What are Proper "rel" (relation) Values?
The relationship of a resource to it's links is an important consideration. It serves as not only a way to semantically indicate the importance of the transition from one resource to another. It can serve as a way to organize application state. Machines can learn to follow this kind of organization: much like the Google bot does. We can design our own set of relations, ones which well define the types of relationships that exists in APIs and on the internet. Or, perhaps, we can leverage existing relations. Leveraging exisiting relations is exactly what the JSON-Hyper Schema standard has done, and for good reason. Let's examine.
Relation Standards are Present.
It would be nice to use a standardized set of relations. This would make reusability of any code you write, to parse or display relations, easier. Fortunately, I am not the first to think of this concern. JSON Hyper Schema references a set of relations that can be used. Those relations are maintained by IANA (See http://json-schema.org/latest/json-schema-hypermedia.html#anchor40), which should point to this Registry: http://www.iana.org/assignments/link-relations/link-relations.xhtml. These sets of link relation definitions give a broad coverage of the set of relationships used in most over-the-internet transactions.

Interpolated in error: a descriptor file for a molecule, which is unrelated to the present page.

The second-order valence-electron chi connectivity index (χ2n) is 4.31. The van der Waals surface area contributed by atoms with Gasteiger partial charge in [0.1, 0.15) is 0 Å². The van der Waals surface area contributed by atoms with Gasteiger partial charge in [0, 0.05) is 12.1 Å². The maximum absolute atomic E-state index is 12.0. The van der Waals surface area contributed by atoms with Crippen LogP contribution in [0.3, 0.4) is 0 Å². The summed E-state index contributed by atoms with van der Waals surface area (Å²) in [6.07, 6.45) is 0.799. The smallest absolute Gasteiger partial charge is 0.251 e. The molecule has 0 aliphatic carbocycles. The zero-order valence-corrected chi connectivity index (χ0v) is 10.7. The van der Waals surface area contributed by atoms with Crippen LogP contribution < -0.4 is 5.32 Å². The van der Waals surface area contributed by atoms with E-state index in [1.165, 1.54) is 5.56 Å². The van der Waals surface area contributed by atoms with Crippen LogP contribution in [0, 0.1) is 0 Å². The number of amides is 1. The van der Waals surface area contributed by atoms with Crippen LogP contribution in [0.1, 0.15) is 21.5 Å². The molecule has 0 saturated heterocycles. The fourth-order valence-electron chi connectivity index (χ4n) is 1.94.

There are many good resources for finding well defined link relations. Another good resource is for the user facing web, specifically. It coincides mostly with what IANA publishes in the aforementioned standard for link-relations. https://tools.ietf.org/html/rfc5988#section-6.2. So there is a lot of concesus about which relations are necessary. There are standards for adding new relations, when needed. For my purposes, the standard relations should suffice. However, JSON Hyper Schema defines few additional relations of it's own (http://json-schema.org/latest/json-schema-hypermedia.html#anchor27).
How I use Relations
The Client Application Makes Choices
A client application makes choices about whether to display a relation to a human, but also whether to perform relation actions itself: automatically. The more complete the client, and the more standard the relations defined, the more intelligent the client can be about making traversals automatically.
An example of an automatic traversal is when a preview relation is present, then an application might prefetch that preview, even before the human clicks the link, so that the resource preview loads faster. There can also be more complex actions, combinations of actions, and even inactions taken automatically by an application, based on relations and their standard defined meanings.
Thinking about Traversals